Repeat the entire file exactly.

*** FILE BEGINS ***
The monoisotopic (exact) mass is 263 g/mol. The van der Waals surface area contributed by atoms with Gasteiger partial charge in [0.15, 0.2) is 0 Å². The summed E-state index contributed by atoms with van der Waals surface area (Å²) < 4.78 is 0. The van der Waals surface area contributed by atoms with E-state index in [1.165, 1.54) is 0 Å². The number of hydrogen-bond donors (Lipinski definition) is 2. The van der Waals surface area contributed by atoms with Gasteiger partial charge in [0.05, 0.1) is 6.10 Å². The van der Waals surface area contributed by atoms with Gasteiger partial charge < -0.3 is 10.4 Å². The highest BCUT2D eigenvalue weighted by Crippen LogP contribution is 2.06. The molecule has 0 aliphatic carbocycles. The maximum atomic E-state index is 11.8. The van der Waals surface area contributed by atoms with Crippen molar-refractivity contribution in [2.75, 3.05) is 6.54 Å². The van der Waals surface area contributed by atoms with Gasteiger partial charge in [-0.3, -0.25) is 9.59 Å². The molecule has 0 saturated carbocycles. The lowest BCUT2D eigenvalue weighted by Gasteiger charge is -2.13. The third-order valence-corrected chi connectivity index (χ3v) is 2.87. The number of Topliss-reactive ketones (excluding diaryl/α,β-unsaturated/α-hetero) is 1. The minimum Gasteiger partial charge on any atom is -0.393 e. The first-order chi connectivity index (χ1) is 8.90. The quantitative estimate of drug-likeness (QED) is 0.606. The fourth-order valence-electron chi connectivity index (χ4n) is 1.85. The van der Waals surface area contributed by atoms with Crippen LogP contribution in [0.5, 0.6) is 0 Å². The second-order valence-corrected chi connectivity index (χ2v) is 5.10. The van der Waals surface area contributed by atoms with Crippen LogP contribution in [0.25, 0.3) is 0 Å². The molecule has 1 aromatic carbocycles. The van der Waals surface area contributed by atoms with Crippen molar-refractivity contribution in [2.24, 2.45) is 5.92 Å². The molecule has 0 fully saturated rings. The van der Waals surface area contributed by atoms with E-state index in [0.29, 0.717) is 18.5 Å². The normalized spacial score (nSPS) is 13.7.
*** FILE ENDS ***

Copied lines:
The monoisotopic (exact) mass is 263 g/mol. The van der Waals surface area contributed by atoms with Gasteiger partial charge in [0.15, 0.2) is 0 Å². The summed E-state index contributed by atoms with van der Waals surface area (Å²) < 4.78 is 0. The van der Waals surface area contributed by atoms with E-state index in [1.165, 1.54) is 0 Å². The number of hydrogen-bond donors (Lipinski definition) is 2. The van der Waals surface area contributed by atoms with Gasteiger partial charge in [0.05, 0.1) is 6.10 Å². The van der Waals surface area contributed by atoms with Gasteiger partial charge < -0.3 is 10.4 Å². The highest BCUT2D eigenvalue weighted by Crippen LogP contribution is 2.06. The molecule has 0 aliphatic carbocycles. The maximum atomic E-state index is 11.8. The van der Waals surface area contributed by atoms with Crippen molar-refractivity contribution in [2.75, 3.05) is 6.54 Å². The van der Waals surface area contributed by atoms with Gasteiger partial charge in [-0.3, -0.25) is 9.59 Å². The molecule has 0 saturated carbocycles. The lowest BCUT2D eigenvalue weighted by Gasteiger charge is -2.13. The third-order valence-corrected chi connectivity index (χ3v) is 2.87. The number of Topliss-reactive ketones (excluding diaryl/α,β-unsaturated/α-hetero) is 1. The minimum Gasteiger partial charge on any atom is -0.393 e. The first-order chi connectivity index (χ1) is 8.90. The quantitative estimate of drug-likeness (QED) is 0.606. The fourth-order valence-electron chi connectivity index (χ4n) is 1.85. The van der Waals surface area contributed by atoms with Crippen LogP contribution in [0.5, 0.6) is 0 Å². The second-order valence-corrected chi connectivity index (χ2v) is 5.10. The van der Waals surface area contributed by atoms with Crippen LogP contribution in [0.25, 0.3) is 0 Å². The molecule has 1 aromatic carbocycles. The van der Waals surface area contributed by atoms with Crippen molar-refractivity contribution in [2.24, 2.45) is 5.92 Å². The molecule has 0 fully saturated rings. The van der Waals surface area contributed by atoms with E-state index in [0.29, 0.717) is 18.5 Å². The normalized spacial score (nSPS) is 13.7.